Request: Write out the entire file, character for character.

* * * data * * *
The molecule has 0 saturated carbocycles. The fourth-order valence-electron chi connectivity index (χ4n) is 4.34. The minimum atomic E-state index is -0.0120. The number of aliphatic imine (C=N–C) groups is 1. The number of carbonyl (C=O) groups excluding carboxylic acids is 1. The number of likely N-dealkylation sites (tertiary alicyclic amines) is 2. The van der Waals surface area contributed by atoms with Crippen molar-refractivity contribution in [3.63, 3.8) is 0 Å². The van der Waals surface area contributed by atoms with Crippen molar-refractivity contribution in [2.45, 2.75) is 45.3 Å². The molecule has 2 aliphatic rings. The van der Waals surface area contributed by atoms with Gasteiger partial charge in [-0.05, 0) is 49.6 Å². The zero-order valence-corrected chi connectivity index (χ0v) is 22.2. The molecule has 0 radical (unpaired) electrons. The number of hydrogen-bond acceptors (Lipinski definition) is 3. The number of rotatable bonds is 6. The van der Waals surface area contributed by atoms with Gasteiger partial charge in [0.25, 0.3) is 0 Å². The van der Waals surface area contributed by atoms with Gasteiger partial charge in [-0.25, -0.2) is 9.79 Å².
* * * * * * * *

The molecule has 0 saturated carbocycles. The fourth-order valence-electron chi connectivity index (χ4n) is 4.34. The minimum atomic E-state index is -0.0120. The number of aliphatic imine (C=N–C) groups is 1. The number of carbonyl (C=O) groups excluding carboxylic acids is 1. The number of likely N-dealkylation sites (tertiary alicyclic amines) is 2. The van der Waals surface area contributed by atoms with Crippen molar-refractivity contribution in [3.63, 3.8) is 0 Å². The van der Waals surface area contributed by atoms with Crippen molar-refractivity contribution in [2.45, 2.75) is 45.3 Å². The molecule has 2 aliphatic rings. The van der Waals surface area contributed by atoms with Gasteiger partial charge in [-0.05, 0) is 49.6 Å². The zero-order valence-corrected chi connectivity index (χ0v) is 22.2. The molecule has 0 radical (unpaired) electrons. The number of hydrogen-bond acceptors (Lipinski definition) is 3. The number of rotatable bonds is 6. The van der Waals surface area contributed by atoms with Gasteiger partial charge in [0.25, 0.3) is 0 Å². The van der Waals surface area contributed by atoms with Gasteiger partial charge in [-0.25, -0.2) is 9.79 Å².